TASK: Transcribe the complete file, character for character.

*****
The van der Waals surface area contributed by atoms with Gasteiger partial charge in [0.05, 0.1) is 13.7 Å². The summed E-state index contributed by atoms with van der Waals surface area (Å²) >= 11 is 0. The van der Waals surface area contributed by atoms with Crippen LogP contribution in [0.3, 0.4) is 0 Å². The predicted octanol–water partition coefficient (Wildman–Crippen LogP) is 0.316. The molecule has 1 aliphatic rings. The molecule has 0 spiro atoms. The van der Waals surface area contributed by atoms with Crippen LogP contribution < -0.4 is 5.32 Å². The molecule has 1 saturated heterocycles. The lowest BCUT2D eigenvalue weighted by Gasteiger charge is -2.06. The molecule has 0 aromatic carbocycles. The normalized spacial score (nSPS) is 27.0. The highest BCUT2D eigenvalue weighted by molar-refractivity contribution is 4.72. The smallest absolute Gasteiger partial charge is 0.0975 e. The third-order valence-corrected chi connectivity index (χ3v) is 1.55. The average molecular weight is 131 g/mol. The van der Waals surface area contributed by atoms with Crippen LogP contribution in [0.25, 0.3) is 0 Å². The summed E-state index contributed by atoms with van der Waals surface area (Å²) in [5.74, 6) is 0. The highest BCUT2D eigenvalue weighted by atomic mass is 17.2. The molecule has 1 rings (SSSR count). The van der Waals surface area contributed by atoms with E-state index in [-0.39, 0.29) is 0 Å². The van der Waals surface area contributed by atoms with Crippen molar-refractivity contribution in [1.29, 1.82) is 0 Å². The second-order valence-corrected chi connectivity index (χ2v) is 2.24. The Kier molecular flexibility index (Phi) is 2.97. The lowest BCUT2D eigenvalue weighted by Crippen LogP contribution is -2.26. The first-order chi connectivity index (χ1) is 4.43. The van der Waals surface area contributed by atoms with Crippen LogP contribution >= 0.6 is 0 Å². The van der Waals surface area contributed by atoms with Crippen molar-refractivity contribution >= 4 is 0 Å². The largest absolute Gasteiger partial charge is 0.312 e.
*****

The van der Waals surface area contributed by atoms with Gasteiger partial charge in [0.05, 0.1) is 13.7 Å². The summed E-state index contributed by atoms with van der Waals surface area (Å²) >= 11 is 0. The van der Waals surface area contributed by atoms with Crippen LogP contribution in [0.3, 0.4) is 0 Å². The predicted octanol–water partition coefficient (Wildman–Crippen LogP) is 0.316. The molecule has 1 aliphatic rings. The molecule has 0 spiro atoms. The van der Waals surface area contributed by atoms with Crippen LogP contribution < -0.4 is 5.32 Å². The molecule has 1 saturated heterocycles. The lowest BCUT2D eigenvalue weighted by Gasteiger charge is -2.06. The molecule has 0 aromatic carbocycles. The normalized spacial score (nSPS) is 27.0. The highest BCUT2D eigenvalue weighted by molar-refractivity contribution is 4.72. The smallest absolute Gasteiger partial charge is 0.0975 e. The third-order valence-corrected chi connectivity index (χ3v) is 1.55. The average molecular weight is 131 g/mol. The van der Waals surface area contributed by atoms with Crippen LogP contribution in [0.25, 0.3) is 0 Å². The summed E-state index contributed by atoms with van der Waals surface area (Å²) in [5.74, 6) is 0. The highest BCUT2D eigenvalue weighted by atomic mass is 17.2. The molecule has 1 rings (SSSR count). The van der Waals surface area contributed by atoms with E-state index in [-0.39, 0.29) is 0 Å². The van der Waals surface area contributed by atoms with Crippen molar-refractivity contribution in [1.29, 1.82) is 0 Å². The second-order valence-corrected chi connectivity index (χ2v) is 2.24. The Kier molecular flexibility index (Phi) is 2.97. The lowest BCUT2D eigenvalue weighted by Crippen LogP contribution is -2.26. The first-order chi connectivity index (χ1) is 4.43. The van der Waals surface area contributed by atoms with Crippen LogP contribution >= 0.6 is 0 Å². The van der Waals surface area contributed by atoms with Crippen molar-refractivity contribution >= 4 is 0 Å². The largest absolute Gasteiger partial charge is 0.312 e.